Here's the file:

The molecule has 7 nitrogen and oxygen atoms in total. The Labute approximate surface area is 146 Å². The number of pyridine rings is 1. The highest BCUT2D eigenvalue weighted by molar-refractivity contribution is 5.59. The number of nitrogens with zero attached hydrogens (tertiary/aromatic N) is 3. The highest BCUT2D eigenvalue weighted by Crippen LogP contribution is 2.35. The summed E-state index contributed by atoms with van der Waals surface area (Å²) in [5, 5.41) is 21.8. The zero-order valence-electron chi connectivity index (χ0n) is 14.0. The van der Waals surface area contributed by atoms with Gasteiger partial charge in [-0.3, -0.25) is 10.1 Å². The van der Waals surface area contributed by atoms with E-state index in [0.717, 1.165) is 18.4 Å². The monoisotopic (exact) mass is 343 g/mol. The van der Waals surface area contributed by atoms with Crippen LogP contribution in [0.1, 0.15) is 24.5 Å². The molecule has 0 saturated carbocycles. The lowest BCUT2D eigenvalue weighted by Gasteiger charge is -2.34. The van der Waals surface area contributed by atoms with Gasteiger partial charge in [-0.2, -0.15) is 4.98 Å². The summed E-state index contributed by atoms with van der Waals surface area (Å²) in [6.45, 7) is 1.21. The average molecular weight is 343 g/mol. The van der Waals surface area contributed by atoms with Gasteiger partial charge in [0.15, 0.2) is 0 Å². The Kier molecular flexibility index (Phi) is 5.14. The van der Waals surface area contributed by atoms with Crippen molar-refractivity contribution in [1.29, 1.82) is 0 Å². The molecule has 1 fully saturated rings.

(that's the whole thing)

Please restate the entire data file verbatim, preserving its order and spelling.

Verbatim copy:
The molecule has 7 nitrogen and oxygen atoms in total. The Labute approximate surface area is 146 Å². The number of pyridine rings is 1. The highest BCUT2D eigenvalue weighted by molar-refractivity contribution is 5.59. The number of nitrogens with zero attached hydrogens (tertiary/aromatic N) is 3. The highest BCUT2D eigenvalue weighted by Crippen LogP contribution is 2.35. The summed E-state index contributed by atoms with van der Waals surface area (Å²) in [5, 5.41) is 21.8. The zero-order valence-electron chi connectivity index (χ0n) is 14.0. The van der Waals surface area contributed by atoms with Gasteiger partial charge in [-0.3, -0.25) is 10.1 Å². The van der Waals surface area contributed by atoms with E-state index in [0.717, 1.165) is 18.4 Å². The monoisotopic (exact) mass is 343 g/mol. The van der Waals surface area contributed by atoms with Crippen LogP contribution in [0.1, 0.15) is 24.5 Å². The molecule has 0 saturated carbocycles. The lowest BCUT2D eigenvalue weighted by Gasteiger charge is -2.34. The van der Waals surface area contributed by atoms with Gasteiger partial charge in [-0.2, -0.15) is 4.98 Å². The summed E-state index contributed by atoms with van der Waals surface area (Å²) in [6.45, 7) is 1.21. The average molecular weight is 343 g/mol. The van der Waals surface area contributed by atoms with Gasteiger partial charge in [0.15, 0.2) is 0 Å². The Kier molecular flexibility index (Phi) is 5.14. The van der Waals surface area contributed by atoms with Crippen molar-refractivity contribution in [1.29, 1.82) is 0 Å². The molecule has 1 fully saturated rings.